The tool defaults to distributing the privacy budget evenly across the chosen statistics. Because of the privacy/accuracy trade-off, however, spending a larger percentage of the privacy budget on a statistic will improve its accuracy. Not all differentially private algorithms strike the same balance between privacy and accuracy. Some statistical information about a dataset may be more important than others, so an even distribution of the privacy budget is not the optimal allocation for every dataset and data release. The user has the option to redistribute her privacy budget by directly editing the reported error estimates in the right panel. When the user reduces the desired error for a statistic, the tool automatically determines what portion of the privacy budget would be required to achieve that error and accordingly assigns more of the budget to the chosen statistic. In order to stay within the fixed privacy budget, the tool then reduces the amount being spent on every other statistic to accommodate the improved error on the chosen one. This action causes all of the error estimates to update in real time so that the user can see the consequences of her request for more accuracy.

If the user wishes to keep an error level fixed for a particular statistic, she can check the “hold” box next to this statistic in the right panel. Further redistributions of the privacy budget will not affect held statistics. This budgeting process continues until the user is satisfied with her chosen statistics and the associated error estimates, at which point she submits the page and the actual differentially private algorithms are run on the raw data according to the parameters she set.

In the right panel of the interface there is the option for reserving budget for future analysts. Using a slider, the data owner can choose a portion of the global privacy loss parameters that should not to be used when calculating the statistics. This budget can be spent at a later stage by other data analysts in order to compute additional statistics if needed. Other options available to users include the ability to change the privacy budget mid-session, delete statistics that have already been selected, and bring up documentation by clicking any of the question mark buttons around the screen.

3.2 Goals

The goals of PSI, as described in [8], are threefold: i) accessibility by non-experts, ii) generality, and iii) workflow-compatibility. These goals are described in detail below.

Accessibility by non-experts: The system allows data owners that are not experts in privacy, computer science, or statistics, to share their data with others without violating the privacy of their research subjects. The target audience consists of social scientists that wish to allow other analysts to explore their gathered data and run replication studies, but are cognizant of confidentiality. PSI offers them this functionality without requiring them to learn concepts from the field of computer science and ensures them that the privacy of the examined population is preserved.

Generality: PSI is dataset-independent. It is designed to support general queries that apply in a wide range of data sources or domains. At the same time, these queries are the most widely used in the social sciences and allow for identifying the basic characteristics of each dataset. Its set of supported queries are integrated with existing statistical software designed for social science researchers, namely the TwoRavens [10] graphical data exploration interface.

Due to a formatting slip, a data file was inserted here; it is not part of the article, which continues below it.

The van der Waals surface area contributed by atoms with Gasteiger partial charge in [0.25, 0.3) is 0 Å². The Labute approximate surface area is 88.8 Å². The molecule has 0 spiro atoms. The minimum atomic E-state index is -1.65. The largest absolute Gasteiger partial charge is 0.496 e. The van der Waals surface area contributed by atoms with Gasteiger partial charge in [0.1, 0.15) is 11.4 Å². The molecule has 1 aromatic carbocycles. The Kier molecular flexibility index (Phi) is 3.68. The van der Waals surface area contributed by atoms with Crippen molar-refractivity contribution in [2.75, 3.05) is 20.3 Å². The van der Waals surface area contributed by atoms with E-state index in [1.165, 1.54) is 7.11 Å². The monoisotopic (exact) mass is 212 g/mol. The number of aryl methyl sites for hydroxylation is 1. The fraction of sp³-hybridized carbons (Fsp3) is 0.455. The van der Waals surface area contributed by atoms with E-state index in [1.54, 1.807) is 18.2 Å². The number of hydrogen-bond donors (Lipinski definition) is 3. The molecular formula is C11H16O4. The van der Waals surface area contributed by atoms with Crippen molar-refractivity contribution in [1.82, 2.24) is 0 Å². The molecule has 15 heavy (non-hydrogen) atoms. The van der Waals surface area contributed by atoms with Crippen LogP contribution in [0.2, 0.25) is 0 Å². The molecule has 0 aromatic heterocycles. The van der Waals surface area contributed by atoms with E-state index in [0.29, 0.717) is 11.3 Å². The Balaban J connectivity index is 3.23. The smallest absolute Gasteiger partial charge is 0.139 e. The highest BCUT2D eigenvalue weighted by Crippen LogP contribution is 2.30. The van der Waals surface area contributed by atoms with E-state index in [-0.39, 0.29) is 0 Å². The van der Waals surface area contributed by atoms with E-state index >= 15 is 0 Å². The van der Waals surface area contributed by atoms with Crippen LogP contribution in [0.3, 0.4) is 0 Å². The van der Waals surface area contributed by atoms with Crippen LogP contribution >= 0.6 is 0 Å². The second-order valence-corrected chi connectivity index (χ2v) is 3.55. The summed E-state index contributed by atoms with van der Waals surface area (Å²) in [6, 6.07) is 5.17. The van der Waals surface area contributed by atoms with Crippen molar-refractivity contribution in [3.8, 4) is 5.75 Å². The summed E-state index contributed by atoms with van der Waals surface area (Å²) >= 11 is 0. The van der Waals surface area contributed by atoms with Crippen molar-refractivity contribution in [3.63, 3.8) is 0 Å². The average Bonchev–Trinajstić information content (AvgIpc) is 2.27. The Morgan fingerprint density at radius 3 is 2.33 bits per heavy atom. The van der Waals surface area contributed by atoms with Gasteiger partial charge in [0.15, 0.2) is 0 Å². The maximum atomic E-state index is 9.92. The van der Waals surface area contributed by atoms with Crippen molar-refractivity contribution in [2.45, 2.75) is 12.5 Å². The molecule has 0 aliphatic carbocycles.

Workflow-compatibility: The system is part of the workflow of researchers in the social sciences, while offering access to sensitive data. It is designed to be integrated with existing and widely used data repository infrastructures, such as the Dataverse project [3, 12]. It is also part of a broader collection of mechanisms for the handling of privacy-sensitive data, including an approval process for accessing raw data, access control, and secure storage.

The usability test described in the remaining sections of this paper assesses whether PSI achieves its first goal of usability by non-experts. Further discussion of the other goals can be found in [8].

4 Usability test

This section describes the procedures and results of our usability tests of PSI. We saw 28 participants in total over the course of three study phases: a pre-pilot phase (), a pilot phase (), and a full study (). Improvements to the tool and to the study protocols were made after each round in response to participants’ feedback and performance. This section focuses on the full study because only those participants used the latest version of the software.

We recruited participants by sending calls out to social science listservs and posting on student job boards at local universities. All participants were adults (over 18 years old) with data analysis experience either through college courses, professional work, or research. Participants received gift cards to Amazon for about an hour of their time. The study was approved by a university Institutional Review Board. The education level and degree of familiarity with differential privacy varied within the group and are summarized in Table 1.

Education level Number of participants
Some college 2
Bachelor’s degree 5
Master’s degree 10
PhD 3
Familiarity with DP
Unfamiliar 7
Somewhat familiar 10
Familiar 2
Very familiar 1
Expert 0
Table 1: Education level and familiarity with differential privacy in the full study sample.

4.1 Study Protocol